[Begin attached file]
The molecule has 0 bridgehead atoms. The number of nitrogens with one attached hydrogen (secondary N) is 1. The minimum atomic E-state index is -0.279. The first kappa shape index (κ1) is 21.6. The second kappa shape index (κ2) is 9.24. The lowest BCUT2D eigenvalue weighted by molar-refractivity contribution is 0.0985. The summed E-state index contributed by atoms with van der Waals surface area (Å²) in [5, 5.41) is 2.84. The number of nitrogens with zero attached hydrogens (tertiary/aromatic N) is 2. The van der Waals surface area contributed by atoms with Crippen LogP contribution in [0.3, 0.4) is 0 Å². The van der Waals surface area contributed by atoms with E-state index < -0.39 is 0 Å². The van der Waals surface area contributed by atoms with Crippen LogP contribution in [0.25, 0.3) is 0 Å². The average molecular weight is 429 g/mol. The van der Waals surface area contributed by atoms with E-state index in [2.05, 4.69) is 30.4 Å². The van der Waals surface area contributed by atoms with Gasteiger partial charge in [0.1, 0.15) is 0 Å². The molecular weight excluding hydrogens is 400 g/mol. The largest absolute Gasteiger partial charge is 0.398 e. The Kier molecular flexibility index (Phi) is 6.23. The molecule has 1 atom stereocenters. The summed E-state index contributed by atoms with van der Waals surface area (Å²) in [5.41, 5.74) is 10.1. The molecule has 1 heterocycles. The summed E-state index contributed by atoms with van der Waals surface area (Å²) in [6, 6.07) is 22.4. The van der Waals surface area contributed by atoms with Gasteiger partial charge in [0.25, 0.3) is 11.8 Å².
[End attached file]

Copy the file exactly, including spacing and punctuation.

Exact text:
The molecule has 0 bridgehead atoms. The number of nitrogens with one attached hydrogen (secondary N) is 1. The minimum atomic E-state index is -0.279. The first kappa shape index (κ1) is 21.6. The second kappa shape index (κ2) is 9.24. The lowest BCUT2D eigenvalue weighted by molar-refractivity contribution is 0.0985. The summed E-state index contributed by atoms with van der Waals surface area (Å²) in [5, 5.41) is 2.84. The number of nitrogens with zero attached hydrogens (tertiary/aromatic N) is 2. The van der Waals surface area contributed by atoms with Crippen LogP contribution in [0.3, 0.4) is 0 Å². The van der Waals surface area contributed by atoms with E-state index < -0.39 is 0 Å². The van der Waals surface area contributed by atoms with Crippen LogP contribution in [0.25, 0.3) is 0 Å². The average molecular weight is 429 g/mol. The van der Waals surface area contributed by atoms with E-state index in [2.05, 4.69) is 30.4 Å². The van der Waals surface area contributed by atoms with Gasteiger partial charge in [0.1, 0.15) is 0 Å². The molecular weight excluding hydrogens is 400 g/mol. The largest absolute Gasteiger partial charge is 0.398 e. The Kier molecular flexibility index (Phi) is 6.23. The molecule has 1 atom stereocenters. The summed E-state index contributed by atoms with van der Waals surface area (Å²) in [5.41, 5.74) is 10.1. The molecule has 1 heterocycles. The summed E-state index contributed by atoms with van der Waals surface area (Å²) in [6, 6.07) is 22.4. The van der Waals surface area contributed by atoms with Gasteiger partial charge in [0.25, 0.3) is 11.8 Å².